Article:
Ectopic Pregnancy (cont.)
Melissa Conrad Stöppler, MD
Melissa Conrad Stöppler, MD, is a U.S. board-certified Anatomic Pathologist with subspecialty training in the fields of Experimental and Molecular Pathology. Dr. Stöppler's educational background includes a BA with Highest Distinction from the University of Virginia and an MD from the University of North Carolina. She completed residency training in Anatomic Pathology at Georgetown University followed by subspecialty fellowship training in molecular diagnostics and experimental pathology.
Charles Patrick Davis, MD, PhD
Dr. Charles "Pat" Davis, MD, PhD, is a board certified Emergency Medicine doctor who currently practices as a consultant and staff member for hospitals. He has a PhD in Microbiology (UT at Austin), and the MD (Univ. Texas Medical Branch, Galveston). He is a Clinical Professor (retired) in the Division of Emergency Medicine, UT Health Science Center at San Antonio, and has been the Chief of Emergency Medicine at UT Medical Branch and at UTHSCSA with over 250 publications.
William C. Shiel Jr., MD, FACP, FACR
Dr. Shiel received a Bachelor of Science degree with honors from the University of Notre Dame. There he was involved in research in radiation biology and received the Huisking Scholarship. After graduating from St. Louis University School of Medicine, he completed his Internal Medicine residency and Rheumatology fellowship at the University of California, Irvine. He is board-certified in Internal Medicine and Rheumatology.
In this Article
- Ectopic pregnancy facts
- What is the definition of an ectopic pregnancy?
- What is an ectopic pregnancy?
- Three classic signs and symptoms of an ectopic pregnancy
- What are other signs and symptoms of an ectopic pregnancy?
- What are the risk factors for ectopic pregnancy?
- How is ectopic pregnancy diagnosed?
- What is the health risk of an ectopic pregnancy?
- What treatment options are available for ectopic pregnancy?
How is ectopic pregnancy diagnosed?
The first step in the diagnosis is an interview and examination by the doctor. The usual second step is to obtain a qualitative (positive or negative for pregnancy) or quantitative (measures hormone levels) pregnancy test. Occasionally, the doctor may feel a tender mass during the pelvic examination. If an ectopic pregnancy is suspected, the combination of blood hormone pregnancy tests and pelvic ultrasound can usually help to establish the diagnosis. Transvaginal ultrasound is the most useful test to visualize an ectopic pregnancy. In this test, an ultrasound probe is inserted into the vagina, and pelvic images are visible on a monitor. Transvaginal ultrasound can reveal the gestational sac in either a normal (intrauterine) pregnancy or an ectopic pregnancy, but often the findings are not conclusive. Rather than a gestational sac containing a visible embryo, the examination may simply reveal a mass in the area of the Fallopian tubes or elsewhere that is suggestive of, but not conclusive for, an ectopic pregnancy. The ultrasound can also demonstrate the absence of pregnancy within the uterus.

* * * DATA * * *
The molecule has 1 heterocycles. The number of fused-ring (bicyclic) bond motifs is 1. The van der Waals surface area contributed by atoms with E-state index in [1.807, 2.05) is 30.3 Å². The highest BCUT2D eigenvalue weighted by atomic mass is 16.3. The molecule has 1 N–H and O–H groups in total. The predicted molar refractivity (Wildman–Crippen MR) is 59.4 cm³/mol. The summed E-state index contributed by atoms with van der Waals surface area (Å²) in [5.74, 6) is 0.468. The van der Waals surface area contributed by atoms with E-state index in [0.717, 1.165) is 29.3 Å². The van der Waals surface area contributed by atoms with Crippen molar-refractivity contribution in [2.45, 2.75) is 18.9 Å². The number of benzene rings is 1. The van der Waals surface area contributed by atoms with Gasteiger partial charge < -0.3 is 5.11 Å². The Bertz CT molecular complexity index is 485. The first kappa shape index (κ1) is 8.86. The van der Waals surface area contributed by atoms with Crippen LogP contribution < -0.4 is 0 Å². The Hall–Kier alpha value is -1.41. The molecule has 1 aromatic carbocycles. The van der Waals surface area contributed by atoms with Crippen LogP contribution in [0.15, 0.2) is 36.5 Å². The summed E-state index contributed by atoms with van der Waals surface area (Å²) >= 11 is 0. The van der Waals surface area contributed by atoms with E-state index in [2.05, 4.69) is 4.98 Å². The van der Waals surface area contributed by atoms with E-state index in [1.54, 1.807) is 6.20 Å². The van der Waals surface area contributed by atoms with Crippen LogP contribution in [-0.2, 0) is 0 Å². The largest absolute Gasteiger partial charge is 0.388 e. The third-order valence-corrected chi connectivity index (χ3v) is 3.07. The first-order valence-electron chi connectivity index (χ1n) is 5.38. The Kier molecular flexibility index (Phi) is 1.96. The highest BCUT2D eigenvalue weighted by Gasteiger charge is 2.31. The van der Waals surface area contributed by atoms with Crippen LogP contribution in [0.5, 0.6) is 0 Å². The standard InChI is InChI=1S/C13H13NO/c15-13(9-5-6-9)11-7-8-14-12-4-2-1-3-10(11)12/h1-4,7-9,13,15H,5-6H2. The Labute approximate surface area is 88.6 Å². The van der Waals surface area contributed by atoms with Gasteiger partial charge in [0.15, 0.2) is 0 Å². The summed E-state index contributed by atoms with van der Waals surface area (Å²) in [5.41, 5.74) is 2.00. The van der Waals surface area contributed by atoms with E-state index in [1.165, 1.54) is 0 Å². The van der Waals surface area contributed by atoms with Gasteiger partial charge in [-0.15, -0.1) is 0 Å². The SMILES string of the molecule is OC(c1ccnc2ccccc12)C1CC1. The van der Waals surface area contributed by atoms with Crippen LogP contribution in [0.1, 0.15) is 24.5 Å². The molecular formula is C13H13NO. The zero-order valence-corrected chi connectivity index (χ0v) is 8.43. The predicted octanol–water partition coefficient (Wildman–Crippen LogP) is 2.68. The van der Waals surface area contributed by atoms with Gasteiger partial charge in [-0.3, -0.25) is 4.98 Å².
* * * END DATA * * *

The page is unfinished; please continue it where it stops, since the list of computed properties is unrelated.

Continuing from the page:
Pregnancy tests are designed to detect specific hormones; the beta subunit of human chorionic gonadotrophin (beta HCG) blood levels are also used in the diagnosis of ectopic pregnancy. Beta HCG levels normally rise during pregnancy. An abnormal pattern in the rise of this hormone can be a clue to the presence of an ectopic pregnancy. In rare cases, laparoscopy may be needed to ultimately confirm a diagnosis of ectopic pregnancy. During laparoscopy, viewing instruments are inserted through small incisions in the abdominal wall to visualize the structures in the abdomen and pelvis, thereby revealing the site of the ectopic pregnancy.
What is the health risk of an ectopic pregnancy?
Some women spontaneously absorb their ectopic pregnancy with no apparent ill effects, and can be observed without treatment. However, the true incidence of spontaneous resolution of ectopic pregnancies is unknown. It is not possible to predict which women will spontaneously resolve their ectopic pregnancies.
The most feared complication of an ectopic pregnancy is rupture, leading to internal bleeding, pelvic and abdominal pain, shock, and even death. Therefore, bleeding in an ectopic pregnancy may require immediate surgical attention. Bleeding results from the rupture of the Fallopian tube or from blood leaking from the end of the tube as the growing placenta erodes into the veins and arteries located inside the tubal wall. Blood coming from the tube can be very irritating to other tissues and organs in the pelvis and abdomen, and result in significant pain. The pelvic blood can lead to scar tissue formation that can result in problems with becoming pregnant in the future. The scar tissue can also increase the risk of future ectopic pregnancies.
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